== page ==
Grow your own expert Stephanie Hafferty shares her top seasonal gardening tips and why getting outside at this time of year is so beneficial:
Shorter days, grey skies, cold winds and rain can make winter somewhat off-putting for gardeners. It’s rather tempting to stay indoors with a mug of hot tea, perusing seed catalogues and keeping snug.
I’d like to encourage you into your waterproofs and wellies, and tempt you outside to experience all that winter gardening has to offer. There’s so much to enjoy. One of the remarkable things about winter gardening is how even just 30 minutes or so outside makes you feel reinvigorated, a perfect antidote to winter sluggishness.
It’s always surprising, no matter how grey and gloomy the day looks from the cosiness of indoors, once outside it’s usually not too bad. As well as helping to keep you fit, winter gardening is very good for mental health.
Here are some of the jobs I enjoy during the winter.
Mulching with compost
Winter is an ideal time for mulching beds. Spreading 1-2 cm of compost, such as Dalefoot “green bag” Wool Ccompost for Vegetables and Salads, or homemade compost from your heaps, helps to protect the soil from harsh winter weather and feeds the soil life, which in turn prepares the soil for the next year’s sowings and plantings. It also helps to keep weed seeds from germinating. In the spring the beds will be ready for filling up with the new season’s veg.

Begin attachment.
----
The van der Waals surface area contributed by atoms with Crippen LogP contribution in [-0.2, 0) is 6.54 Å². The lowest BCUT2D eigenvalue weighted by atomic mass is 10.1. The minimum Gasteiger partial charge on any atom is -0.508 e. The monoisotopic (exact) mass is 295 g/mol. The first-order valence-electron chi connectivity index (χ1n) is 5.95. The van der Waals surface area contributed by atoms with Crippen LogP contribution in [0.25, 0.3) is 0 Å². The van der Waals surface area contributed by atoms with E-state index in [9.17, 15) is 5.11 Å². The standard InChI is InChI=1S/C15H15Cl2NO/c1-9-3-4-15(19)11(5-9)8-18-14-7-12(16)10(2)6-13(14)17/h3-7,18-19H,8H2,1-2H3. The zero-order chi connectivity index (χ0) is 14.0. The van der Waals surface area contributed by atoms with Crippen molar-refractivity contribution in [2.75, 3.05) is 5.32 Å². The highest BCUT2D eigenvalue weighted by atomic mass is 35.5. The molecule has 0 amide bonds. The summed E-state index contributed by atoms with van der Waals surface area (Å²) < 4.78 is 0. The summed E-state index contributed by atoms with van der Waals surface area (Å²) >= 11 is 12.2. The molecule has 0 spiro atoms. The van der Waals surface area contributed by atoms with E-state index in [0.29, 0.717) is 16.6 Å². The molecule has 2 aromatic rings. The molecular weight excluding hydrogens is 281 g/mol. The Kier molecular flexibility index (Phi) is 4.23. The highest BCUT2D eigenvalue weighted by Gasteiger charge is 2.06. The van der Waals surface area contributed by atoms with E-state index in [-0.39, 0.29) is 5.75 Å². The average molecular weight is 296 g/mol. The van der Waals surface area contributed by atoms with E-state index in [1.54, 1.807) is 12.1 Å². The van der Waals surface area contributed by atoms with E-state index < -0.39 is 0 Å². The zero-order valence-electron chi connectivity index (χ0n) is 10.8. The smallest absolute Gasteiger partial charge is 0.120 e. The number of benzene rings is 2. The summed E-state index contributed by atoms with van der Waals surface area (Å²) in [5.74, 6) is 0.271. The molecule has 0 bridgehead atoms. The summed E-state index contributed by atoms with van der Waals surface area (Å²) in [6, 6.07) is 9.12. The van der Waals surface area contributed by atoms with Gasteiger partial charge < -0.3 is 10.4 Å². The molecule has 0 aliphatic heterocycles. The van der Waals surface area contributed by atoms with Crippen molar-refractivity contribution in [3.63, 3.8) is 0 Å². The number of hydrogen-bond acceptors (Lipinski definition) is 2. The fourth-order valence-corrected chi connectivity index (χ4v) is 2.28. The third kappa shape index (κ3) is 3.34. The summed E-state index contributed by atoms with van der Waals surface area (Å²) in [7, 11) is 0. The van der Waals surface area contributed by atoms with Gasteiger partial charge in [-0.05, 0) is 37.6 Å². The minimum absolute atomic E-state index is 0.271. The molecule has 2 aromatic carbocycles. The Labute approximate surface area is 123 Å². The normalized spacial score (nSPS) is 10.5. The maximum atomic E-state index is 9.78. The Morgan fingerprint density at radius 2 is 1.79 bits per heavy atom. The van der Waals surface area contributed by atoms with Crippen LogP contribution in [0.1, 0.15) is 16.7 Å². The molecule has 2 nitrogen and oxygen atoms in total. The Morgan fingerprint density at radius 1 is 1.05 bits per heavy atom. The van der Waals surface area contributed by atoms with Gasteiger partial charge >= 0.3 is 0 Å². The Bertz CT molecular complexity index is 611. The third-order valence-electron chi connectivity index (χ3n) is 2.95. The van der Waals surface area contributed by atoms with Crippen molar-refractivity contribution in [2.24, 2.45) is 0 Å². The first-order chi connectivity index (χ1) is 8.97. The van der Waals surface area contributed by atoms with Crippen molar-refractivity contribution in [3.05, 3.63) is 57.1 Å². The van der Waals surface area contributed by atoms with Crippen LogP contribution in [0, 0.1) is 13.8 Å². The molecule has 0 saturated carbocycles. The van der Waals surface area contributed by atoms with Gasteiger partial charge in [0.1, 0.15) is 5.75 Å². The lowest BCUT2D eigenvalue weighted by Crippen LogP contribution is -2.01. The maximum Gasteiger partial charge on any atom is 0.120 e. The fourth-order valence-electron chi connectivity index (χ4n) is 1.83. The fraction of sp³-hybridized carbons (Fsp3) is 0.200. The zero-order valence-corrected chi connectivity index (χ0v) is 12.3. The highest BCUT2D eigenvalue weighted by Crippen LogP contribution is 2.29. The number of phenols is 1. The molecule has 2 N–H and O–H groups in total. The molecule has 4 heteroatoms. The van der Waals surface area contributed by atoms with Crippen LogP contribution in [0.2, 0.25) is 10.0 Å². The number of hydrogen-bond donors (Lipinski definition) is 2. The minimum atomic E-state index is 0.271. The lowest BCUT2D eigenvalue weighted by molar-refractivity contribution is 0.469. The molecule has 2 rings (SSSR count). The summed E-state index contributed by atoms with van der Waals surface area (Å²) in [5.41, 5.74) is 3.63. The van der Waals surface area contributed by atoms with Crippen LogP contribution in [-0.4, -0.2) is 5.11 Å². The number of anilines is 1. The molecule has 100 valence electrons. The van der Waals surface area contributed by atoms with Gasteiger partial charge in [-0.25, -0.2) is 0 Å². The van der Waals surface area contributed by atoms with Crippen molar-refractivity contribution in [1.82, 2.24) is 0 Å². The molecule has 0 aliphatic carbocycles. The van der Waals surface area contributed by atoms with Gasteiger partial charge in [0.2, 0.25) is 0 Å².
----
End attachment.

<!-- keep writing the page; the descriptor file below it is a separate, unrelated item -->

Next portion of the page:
Mulching with leaves
Raking up autumn leaves is an enjoyable winter task, a good work out and you get lots of excellent mulching material too. I only clear leaves which are on annual veg beds (they can create a slug habitat and in the UK take around two years to break down) or which have fallen on lawns and paths, where wet leaves can be a slippery hazard. I allow any leaves that have fallen on borders or wild areas to remain in situ, to slowly rot down and feed the soil.
Mulching borders with leaves not only feeds and protects the soil, but helps to create a fantastic habitat for all kinds of creatures to live in, or forage in. Decomposing leaves are great for all kinds of fungi, too.
Always rake gently and with consideration for anything that may be hiding in the leaves.
Make leaf mould